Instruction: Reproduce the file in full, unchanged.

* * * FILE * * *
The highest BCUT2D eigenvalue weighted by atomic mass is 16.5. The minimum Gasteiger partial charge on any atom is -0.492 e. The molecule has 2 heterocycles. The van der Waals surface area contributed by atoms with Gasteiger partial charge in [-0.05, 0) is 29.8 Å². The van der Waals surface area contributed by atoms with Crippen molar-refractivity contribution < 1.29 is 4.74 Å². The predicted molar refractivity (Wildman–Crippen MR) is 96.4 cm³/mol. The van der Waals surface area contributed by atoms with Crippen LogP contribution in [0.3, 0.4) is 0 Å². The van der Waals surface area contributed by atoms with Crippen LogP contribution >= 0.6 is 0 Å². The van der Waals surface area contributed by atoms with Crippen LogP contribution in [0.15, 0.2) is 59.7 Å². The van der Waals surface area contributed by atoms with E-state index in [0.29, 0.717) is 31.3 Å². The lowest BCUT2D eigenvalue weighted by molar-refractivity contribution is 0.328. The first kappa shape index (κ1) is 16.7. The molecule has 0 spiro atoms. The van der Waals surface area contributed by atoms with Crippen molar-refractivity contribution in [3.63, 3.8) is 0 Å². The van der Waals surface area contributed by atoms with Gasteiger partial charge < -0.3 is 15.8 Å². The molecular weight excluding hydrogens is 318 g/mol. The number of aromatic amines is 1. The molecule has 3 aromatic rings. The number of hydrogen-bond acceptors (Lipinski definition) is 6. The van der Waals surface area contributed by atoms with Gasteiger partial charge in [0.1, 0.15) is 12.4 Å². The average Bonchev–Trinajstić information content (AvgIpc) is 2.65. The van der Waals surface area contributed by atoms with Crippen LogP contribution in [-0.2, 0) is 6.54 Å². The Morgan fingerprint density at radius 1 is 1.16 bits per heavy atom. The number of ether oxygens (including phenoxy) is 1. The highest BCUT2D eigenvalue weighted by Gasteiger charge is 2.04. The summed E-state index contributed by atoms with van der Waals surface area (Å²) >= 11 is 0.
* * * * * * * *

The highest BCUT2D eigenvalue weighted by atomic mass is 16.5. The minimum Gasteiger partial charge on any atom is -0.492 e. The molecule has 2 heterocycles. The van der Waals surface area contributed by atoms with Gasteiger partial charge in [-0.05, 0) is 29.8 Å². The van der Waals surface area contributed by atoms with Crippen molar-refractivity contribution < 1.29 is 4.74 Å². The predicted molar refractivity (Wildman–Crippen MR) is 96.4 cm³/mol. The van der Waals surface area contributed by atoms with Crippen LogP contribution in [0.3, 0.4) is 0 Å². The van der Waals surface area contributed by atoms with Crippen LogP contribution >= 0.6 is 0 Å². The van der Waals surface area contributed by atoms with Crippen LogP contribution in [0.15, 0.2) is 59.7 Å². The van der Waals surface area contributed by atoms with E-state index in [0.29, 0.717) is 31.3 Å². The lowest BCUT2D eigenvalue weighted by molar-refractivity contribution is 0.328. The first kappa shape index (κ1) is 16.7. The molecule has 0 spiro atoms. The van der Waals surface area contributed by atoms with Crippen molar-refractivity contribution in [3.63, 3.8) is 0 Å². The van der Waals surface area contributed by atoms with Gasteiger partial charge < -0.3 is 15.8 Å². The molecular weight excluding hydrogens is 318 g/mol. The number of aromatic amines is 1. The molecule has 3 aromatic rings. The number of hydrogen-bond acceptors (Lipinski definition) is 6. The van der Waals surface area contributed by atoms with Gasteiger partial charge in [0.1, 0.15) is 12.4 Å². The average Bonchev–Trinajstić information content (AvgIpc) is 2.65. The van der Waals surface area contributed by atoms with Crippen LogP contribution in [-0.2, 0) is 6.54 Å². The Morgan fingerprint density at radius 1 is 1.16 bits per heavy atom. The number of ether oxygens (including phenoxy) is 1. The highest BCUT2D eigenvalue weighted by Gasteiger charge is 2.04. The summed E-state index contributed by atoms with van der Waals surface area (Å²) >= 11 is 0.